E. Discussing new
concepts and
practicing new skills
Let’s Practice, p. 37
I. Group Activity, p. 37
1. You may use the same set of questions for each group. Make sure to use
open-ended questions which require the student to share his/her sentiments or insights. Sample
questions are given below.
• What is the most important thing that has happened to you so far?
• What is one thing you are proud of about yourself and why?
• What matters more: to gain the respect of others or to have power over others? Why?
• What happened during the happiest day of your life? • What is the best thing that someone can
do to show they care about you?
2. Each student has one minute to share his/her answer. Assign a time keeper in each group to ensure
that everyone speaks within the time limit.

II. Group Activity, p. 37

1. Ask the students to work in the same group as the previous activity and to write an original play which
employs the various speech context and speech styles. They may choose the topic, but make sure to
approve it first.
2. Give the groups 20 minutes to prepare and five minutes each to present. Assess their performance
based on the rubric below.

F. Developing
mastery (Leads to
Assessment 3)

III. Group Activity, p. 37

1. After creating their tableaux, have your students email their pictures to you first. Set up a projector and
use that to view each group’s set of pictures during the guessing game.
2. This activity is meant to strengthen students’ small-group communication skills as they prepare their
photos. It also directly reflects mass communication through the photos that they will take.

G. Finding practical
applications of
concepts and skills in
daily living
H. Making Group Activity, p. 37
1. You may ask students to bring related materials a day before the activity.
2. Give them 20 minutes to create the poster and five minutes to present it.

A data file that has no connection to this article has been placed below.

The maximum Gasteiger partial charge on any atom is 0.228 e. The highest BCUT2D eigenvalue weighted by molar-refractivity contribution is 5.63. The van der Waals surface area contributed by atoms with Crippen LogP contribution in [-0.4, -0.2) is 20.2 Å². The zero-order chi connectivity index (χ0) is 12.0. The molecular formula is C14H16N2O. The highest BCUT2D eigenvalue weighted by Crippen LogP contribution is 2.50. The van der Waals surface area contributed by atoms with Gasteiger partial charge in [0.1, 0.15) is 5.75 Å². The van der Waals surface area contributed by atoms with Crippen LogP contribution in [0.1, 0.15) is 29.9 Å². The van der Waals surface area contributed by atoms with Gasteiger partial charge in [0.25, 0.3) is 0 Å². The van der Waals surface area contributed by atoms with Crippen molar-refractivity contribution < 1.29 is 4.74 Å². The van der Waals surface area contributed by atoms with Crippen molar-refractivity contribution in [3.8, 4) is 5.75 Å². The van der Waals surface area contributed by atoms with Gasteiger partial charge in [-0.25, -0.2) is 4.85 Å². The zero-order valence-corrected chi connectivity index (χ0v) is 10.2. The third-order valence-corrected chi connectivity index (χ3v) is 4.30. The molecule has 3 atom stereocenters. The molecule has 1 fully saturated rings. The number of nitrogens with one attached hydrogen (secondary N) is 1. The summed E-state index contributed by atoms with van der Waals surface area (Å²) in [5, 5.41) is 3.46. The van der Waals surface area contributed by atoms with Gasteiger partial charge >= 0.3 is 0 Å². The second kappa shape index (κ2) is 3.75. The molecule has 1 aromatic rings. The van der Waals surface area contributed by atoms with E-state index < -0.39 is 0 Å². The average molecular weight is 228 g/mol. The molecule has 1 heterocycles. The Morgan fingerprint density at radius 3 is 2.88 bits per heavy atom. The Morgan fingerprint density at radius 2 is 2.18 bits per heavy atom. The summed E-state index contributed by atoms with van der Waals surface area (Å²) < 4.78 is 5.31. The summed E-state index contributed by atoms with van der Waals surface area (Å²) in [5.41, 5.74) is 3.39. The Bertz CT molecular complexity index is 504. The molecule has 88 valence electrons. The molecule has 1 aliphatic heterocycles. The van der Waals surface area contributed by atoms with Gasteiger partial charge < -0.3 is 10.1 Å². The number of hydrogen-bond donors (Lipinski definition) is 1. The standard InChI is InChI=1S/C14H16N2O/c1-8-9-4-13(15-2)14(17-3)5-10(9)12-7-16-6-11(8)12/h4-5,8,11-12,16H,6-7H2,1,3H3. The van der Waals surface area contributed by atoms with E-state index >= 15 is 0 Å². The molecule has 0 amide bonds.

3. Evaluate the poster using the following rubric.

generalizations and
abstractions about
the lesson

V. Group Activity, p. 37
1. Assign which group will work with each other.
2. You may allow the student volunteers to read the casual versions of the story.
3. After everyone has shared, you may have the groups read the formal version of their story. Then, ask
the students to point out some of the differences between the formal and casual versions.
VI. Group Activity, pp. 37-38 Give the instructions below to your students.
1. Have the students form groups of four to five.
2. Note that the topics on the table are simply suggestions. Tell students that they may choose their own
topic as long as you approve it.
3. While the students discuss in their small groups, go around to observe and answer questions as
4. Before the groups present, pair up the groups so they may evaluate each other’s presentations using
the rubric on page 38.
5. Time each presentation so that no one exceeds the 15-minute limit.

Assess your students’ outputs using the following rubric.

I. Evaluating learning

J. Additional activities Let’s Reflect, p. 40

for application or Let the students write their reflections on the table on page 40. You may ask them to do the reflection at
remediation the end of the session or give it as their homework.
Generalization and evaluation was not yet done from the last week’s lesson. These were continued this
REMARKS day, July, 9 and 10 before proceeding with the next topic.

A. No. of learners
who earned 80% on
the formative
B. No. of learners
who require
additional activities
for remediation.
C. Did the remedial
lessons work? No. of
learners who have
caught up with the
D. No. of learners
who continue to
require remediation.
E. Which of my
teaching strategies
worked well? Why
did these work?
F. What difficulties
did I encounter which
my principal or
supervisor can help
me solve?
G. What innovation
or localized materials
did I use/discover
which I wish to share
with other teachers?

Eduardo D. Solas